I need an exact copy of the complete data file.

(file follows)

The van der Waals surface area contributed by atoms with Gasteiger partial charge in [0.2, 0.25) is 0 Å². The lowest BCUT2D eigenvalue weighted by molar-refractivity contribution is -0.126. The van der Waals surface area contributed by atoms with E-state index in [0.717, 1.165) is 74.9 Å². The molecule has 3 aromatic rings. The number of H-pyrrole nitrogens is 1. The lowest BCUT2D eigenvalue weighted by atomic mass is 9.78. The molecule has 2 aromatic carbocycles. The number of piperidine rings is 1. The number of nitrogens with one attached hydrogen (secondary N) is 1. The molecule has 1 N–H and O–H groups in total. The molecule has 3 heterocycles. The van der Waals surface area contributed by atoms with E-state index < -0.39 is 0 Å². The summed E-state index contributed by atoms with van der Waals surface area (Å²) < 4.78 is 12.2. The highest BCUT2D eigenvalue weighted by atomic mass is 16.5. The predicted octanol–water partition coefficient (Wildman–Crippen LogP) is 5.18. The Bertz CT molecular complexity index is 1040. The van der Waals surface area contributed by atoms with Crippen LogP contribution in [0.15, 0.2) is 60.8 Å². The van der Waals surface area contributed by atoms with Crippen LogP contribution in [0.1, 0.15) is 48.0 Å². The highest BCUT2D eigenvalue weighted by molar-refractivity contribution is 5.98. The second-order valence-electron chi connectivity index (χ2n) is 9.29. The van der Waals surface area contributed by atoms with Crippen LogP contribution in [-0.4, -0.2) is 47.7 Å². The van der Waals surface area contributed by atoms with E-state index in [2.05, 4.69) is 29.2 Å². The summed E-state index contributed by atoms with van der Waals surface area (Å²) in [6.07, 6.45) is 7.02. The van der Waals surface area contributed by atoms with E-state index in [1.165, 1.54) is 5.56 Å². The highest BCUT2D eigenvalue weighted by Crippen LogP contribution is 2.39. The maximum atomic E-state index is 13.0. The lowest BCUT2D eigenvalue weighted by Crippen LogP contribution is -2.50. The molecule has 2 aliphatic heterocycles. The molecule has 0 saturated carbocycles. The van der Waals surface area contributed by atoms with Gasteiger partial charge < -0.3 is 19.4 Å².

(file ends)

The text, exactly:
The van der Waals surface area contributed by atoms with Gasteiger partial charge in [0.2, 0.25) is 0 Å². The lowest BCUT2D eigenvalue weighted by molar-refractivity contribution is -0.126. The van der Waals surface area contributed by atoms with E-state index in [0.717, 1.165) is 74.9 Å². The molecule has 3 aromatic rings. The number of H-pyrrole nitrogens is 1. The lowest BCUT2D eigenvalue weighted by atomic mass is 9.78. The molecule has 2 aromatic carbocycles. The number of piperidine rings is 1. The number of nitrogens with one attached hydrogen (secondary N) is 1. The molecule has 1 N–H and O–H groups in total. The molecule has 3 heterocycles. The van der Waals surface area contributed by atoms with E-state index < -0.39 is 0 Å². The summed E-state index contributed by atoms with van der Waals surface area (Å²) < 4.78 is 12.2. The highest BCUT2D eigenvalue weighted by atomic mass is 16.5. The predicted octanol–water partition coefficient (Wildman–Crippen LogP) is 5.18. The Bertz CT molecular complexity index is 1040. The van der Waals surface area contributed by atoms with Crippen LogP contribution in [0.15, 0.2) is 60.8 Å². The van der Waals surface area contributed by atoms with Crippen LogP contribution in [0.1, 0.15) is 48.0 Å². The highest BCUT2D eigenvalue weighted by molar-refractivity contribution is 5.98. The second-order valence-electron chi connectivity index (χ2n) is 9.29. The van der Waals surface area contributed by atoms with Crippen LogP contribution in [-0.4, -0.2) is 47.7 Å². The van der Waals surface area contributed by atoms with E-state index in [2.05, 4.69) is 29.2 Å². The summed E-state index contributed by atoms with van der Waals surface area (Å²) in [6.07, 6.45) is 7.02. The van der Waals surface area contributed by atoms with E-state index in [1.165, 1.54) is 5.56 Å². The highest BCUT2D eigenvalue weighted by Crippen LogP contribution is 2.39. The maximum atomic E-state index is 13.0. The lowest BCUT2D eigenvalue weighted by Crippen LogP contribution is -2.50. The molecule has 2 aliphatic heterocycles. The molecule has 0 saturated carbocycles. The van der Waals surface area contributed by atoms with Gasteiger partial charge < -0.3 is 19.4 Å².